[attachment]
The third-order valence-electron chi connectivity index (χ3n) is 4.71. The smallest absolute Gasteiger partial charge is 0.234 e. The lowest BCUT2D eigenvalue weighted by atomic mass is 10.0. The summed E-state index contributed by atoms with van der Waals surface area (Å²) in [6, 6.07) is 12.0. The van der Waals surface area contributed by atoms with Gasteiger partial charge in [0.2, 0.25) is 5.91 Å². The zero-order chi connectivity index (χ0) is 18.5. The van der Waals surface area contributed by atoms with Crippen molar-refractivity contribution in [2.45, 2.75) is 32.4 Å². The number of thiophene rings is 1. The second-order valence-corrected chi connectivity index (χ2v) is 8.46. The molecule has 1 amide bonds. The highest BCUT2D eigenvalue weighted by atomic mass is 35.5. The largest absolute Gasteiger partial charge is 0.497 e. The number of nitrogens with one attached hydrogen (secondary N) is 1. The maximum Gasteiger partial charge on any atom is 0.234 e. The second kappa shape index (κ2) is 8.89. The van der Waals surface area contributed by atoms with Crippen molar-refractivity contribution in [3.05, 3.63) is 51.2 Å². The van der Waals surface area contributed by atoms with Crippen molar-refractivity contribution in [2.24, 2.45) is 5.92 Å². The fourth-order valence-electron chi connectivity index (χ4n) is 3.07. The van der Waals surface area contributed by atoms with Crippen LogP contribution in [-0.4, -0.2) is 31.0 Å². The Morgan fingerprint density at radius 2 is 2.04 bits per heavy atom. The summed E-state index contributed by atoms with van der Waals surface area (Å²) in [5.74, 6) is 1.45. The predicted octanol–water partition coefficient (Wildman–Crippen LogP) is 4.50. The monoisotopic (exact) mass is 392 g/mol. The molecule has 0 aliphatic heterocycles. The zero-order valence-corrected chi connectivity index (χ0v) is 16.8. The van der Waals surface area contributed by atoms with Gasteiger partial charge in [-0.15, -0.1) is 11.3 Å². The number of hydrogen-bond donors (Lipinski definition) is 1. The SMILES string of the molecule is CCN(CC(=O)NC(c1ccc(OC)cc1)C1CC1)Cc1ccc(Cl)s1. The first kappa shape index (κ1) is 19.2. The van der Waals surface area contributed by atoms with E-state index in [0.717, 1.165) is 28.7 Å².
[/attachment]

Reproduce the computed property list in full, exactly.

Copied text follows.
The third-order valence-electron chi connectivity index (χ3n) is 4.71. The smallest absolute Gasteiger partial charge is 0.234 e. The lowest BCUT2D eigenvalue weighted by atomic mass is 10.0. The summed E-state index contributed by atoms with van der Waals surface area (Å²) in [6, 6.07) is 12.0. The van der Waals surface area contributed by atoms with Gasteiger partial charge in [0.2, 0.25) is 5.91 Å². The zero-order chi connectivity index (χ0) is 18.5. The van der Waals surface area contributed by atoms with Crippen molar-refractivity contribution in [2.45, 2.75) is 32.4 Å². The number of thiophene rings is 1. The second-order valence-corrected chi connectivity index (χ2v) is 8.46. The molecule has 1 amide bonds. The highest BCUT2D eigenvalue weighted by atomic mass is 35.5. The largest absolute Gasteiger partial charge is 0.497 e. The number of nitrogens with one attached hydrogen (secondary N) is 1. The maximum Gasteiger partial charge on any atom is 0.234 e. The second kappa shape index (κ2) is 8.89. The van der Waals surface area contributed by atoms with Crippen molar-refractivity contribution in [3.05, 3.63) is 51.2 Å². The van der Waals surface area contributed by atoms with Crippen molar-refractivity contribution in [2.24, 2.45) is 5.92 Å². The fourth-order valence-electron chi connectivity index (χ4n) is 3.07. The van der Waals surface area contributed by atoms with Crippen LogP contribution in [-0.4, -0.2) is 31.0 Å². The Morgan fingerprint density at radius 2 is 2.04 bits per heavy atom. The summed E-state index contributed by atoms with van der Waals surface area (Å²) in [5.74, 6) is 1.45. The predicted octanol–water partition coefficient (Wildman–Crippen LogP) is 4.50. The monoisotopic (exact) mass is 392 g/mol. The molecule has 0 aliphatic heterocycles. The zero-order valence-corrected chi connectivity index (χ0v) is 16.8. The van der Waals surface area contributed by atoms with Gasteiger partial charge in [-0.15, -0.1) is 11.3 Å². The number of hydrogen-bond donors (Lipinski definition) is 1. The SMILES string of the molecule is CCN(CC(=O)NC(c1ccc(OC)cc1)C1CC1)Cc1ccc(Cl)s1. The first kappa shape index (κ1) is 19.2. The van der Waals surface area contributed by atoms with E-state index in [0.717, 1.165) is 28.7 Å².